If I wasn't registered I would lose 4 big contracts immediately that I do in regional QLD and I earn a lot more than $400 for those...I am not complaining but I do not pay Pod Association Membership as not really sure what I would get out of it and if it is worth the cost.
     
  19. Atlas

    Atlas Well-Known Member



    This is probably the fact of the thread.

    If these figures are correct, then we are due an explanation as to the massive discrepancy. If it is warranted, we will pay our 2 coffees per week gladly.



    Surfboy should run for the board in July with a Tony Abbott type mandate. I hope he has more brains than Abbott though.
     
  20. APodC

    APodC Active Member

    Hi Atlas,

    One of the things that every health profession fought hard for was for the system to prevent cross subsidization. Therefore, all of the costs for podiatry can only be met by fees from podiatrists. The difference between physio and podiatry is solely based on physio having more practitioners to spread the cost over.

    The size of the national board is set by the ministerial council (all state and the federal health ministers collectively).

    The APodC's view is that there was a promise of greater efficiency which has yet to be delivered. AHPRA have reported that they have now gotten over the bulk of the setup costs and expect to be able start to achieving economies of scale (which has happened in some cases - eg. 93% online renewals last year). Our job is to keep the pressure on and keep agitating for better efficiency (thanks to the APodA members who's capitation to the APodC fund this important advocacy).

    We are concerned about costs in NSW with duplicated administrative overheads to run two separate systems. We're also watching Queensland closely as we have concerns that the creation of a new bureaucracy will drive up costs (but in QLD the costs come out of the national scheme which concerns us as it may impact on scale and efficiency). I'm predicting that QLD will end up with a fee higher than the national fee within three years.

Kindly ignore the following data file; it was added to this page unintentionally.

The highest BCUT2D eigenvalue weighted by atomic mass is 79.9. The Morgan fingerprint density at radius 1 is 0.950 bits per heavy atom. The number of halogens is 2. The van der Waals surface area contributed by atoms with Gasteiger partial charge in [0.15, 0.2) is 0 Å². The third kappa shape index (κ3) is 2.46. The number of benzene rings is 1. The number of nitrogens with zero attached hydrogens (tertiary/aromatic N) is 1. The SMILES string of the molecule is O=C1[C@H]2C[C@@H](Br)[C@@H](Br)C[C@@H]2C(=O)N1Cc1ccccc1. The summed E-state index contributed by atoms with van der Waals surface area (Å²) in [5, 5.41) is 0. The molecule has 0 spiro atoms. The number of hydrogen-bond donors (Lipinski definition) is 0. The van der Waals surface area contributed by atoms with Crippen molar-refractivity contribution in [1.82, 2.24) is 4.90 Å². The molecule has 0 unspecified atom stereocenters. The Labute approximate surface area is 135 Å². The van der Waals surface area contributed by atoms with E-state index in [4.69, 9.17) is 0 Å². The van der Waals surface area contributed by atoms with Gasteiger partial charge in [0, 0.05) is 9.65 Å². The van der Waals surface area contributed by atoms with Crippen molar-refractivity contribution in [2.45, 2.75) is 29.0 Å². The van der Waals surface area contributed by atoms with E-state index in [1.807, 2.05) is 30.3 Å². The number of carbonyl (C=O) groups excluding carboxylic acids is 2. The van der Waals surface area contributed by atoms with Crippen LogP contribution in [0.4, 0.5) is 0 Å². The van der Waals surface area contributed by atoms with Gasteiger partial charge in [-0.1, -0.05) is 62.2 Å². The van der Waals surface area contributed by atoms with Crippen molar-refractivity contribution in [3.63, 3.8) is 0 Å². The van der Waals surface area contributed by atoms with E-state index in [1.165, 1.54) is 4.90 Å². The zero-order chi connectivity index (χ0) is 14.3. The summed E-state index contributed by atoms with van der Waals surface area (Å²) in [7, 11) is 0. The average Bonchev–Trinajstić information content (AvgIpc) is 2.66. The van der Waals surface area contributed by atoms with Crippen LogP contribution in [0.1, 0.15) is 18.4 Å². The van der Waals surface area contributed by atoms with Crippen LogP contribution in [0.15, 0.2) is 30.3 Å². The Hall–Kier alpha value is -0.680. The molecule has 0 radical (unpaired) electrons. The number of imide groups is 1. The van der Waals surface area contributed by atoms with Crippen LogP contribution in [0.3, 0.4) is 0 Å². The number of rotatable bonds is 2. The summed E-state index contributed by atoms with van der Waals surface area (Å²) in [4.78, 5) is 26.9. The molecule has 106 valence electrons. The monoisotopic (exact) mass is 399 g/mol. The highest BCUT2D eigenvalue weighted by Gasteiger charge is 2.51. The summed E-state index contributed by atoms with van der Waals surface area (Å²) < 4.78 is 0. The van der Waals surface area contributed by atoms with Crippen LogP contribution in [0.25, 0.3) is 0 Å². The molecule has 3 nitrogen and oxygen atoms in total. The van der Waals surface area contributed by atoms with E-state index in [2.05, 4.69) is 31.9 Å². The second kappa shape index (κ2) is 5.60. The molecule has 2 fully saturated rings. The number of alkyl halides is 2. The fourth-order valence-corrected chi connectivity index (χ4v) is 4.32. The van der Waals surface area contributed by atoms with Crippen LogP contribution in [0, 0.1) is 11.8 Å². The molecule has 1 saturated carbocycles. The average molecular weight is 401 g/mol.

The big problem is that we seem to be trying to be half pregnant which will invariably open the door for a blame game around who caused higher registration fees - with podiatrists footing the bill. Not on in my book!!

    The more concerning question isn't what it costs now but what will it cost in five years time with duplicated state and national systems. State and federal ministers must pick one model and commit to it for at least five years with solid efficiency targets.
     
  21. surfboy

    surfboy Active Member

    Thanks. Lets talk a bit more about these "duplicated administrative overheads".

    Can anyone please explain to me why the Health Care Complaints Commission was not shut down when AHPRA formed? The HCCC handles complaints about health practitioners in Nsw, whereas in every other state complaint handling is dealt with by AHPRA.

    It seems pointless and a waste of resources and money that the NSW complaints arm was continued, whilst every single other state in Australia opted for complaint handling through the newly formed AHPRA.

    It is a completely duplicated administrative process.
     
  22. Tuckersm

    Tuckersm Well-Known Member

    Because the NSW government at the time chose to keep their existing complaints system, feeling that it was a more superior system to that proposed by AHPRA.
     
  23. APodC

    APodC Active Member

    That sums it up nicely Stephen.

    There is an agreement between the registration boards and the HCCC to avoid both organisations from investigating the same complaint however in 2013 the cost of running both systems resulted in NSW Podiatrists and Osteopaths paying more than the national fee.

    QLD have also just introduced a new level of local complaints handling which I expect will also push up the price just as AHPRA is under pressure to capitalise on the efficiencies they've created.

    We're looking forward to this years review of national registration. Hopefully we can get them to adjust the model to get ministers back to the table on an efficient system of registration.
     
  24. trevor

    trevor Active Member

    Just on the subject of registration.
    The titles "Podiatrist"and "Chiropodist" are protected and cannot be used unless you are APRHA registered.
    Under Victorian law the penalty $30,000 I think was what I read in a law institute report.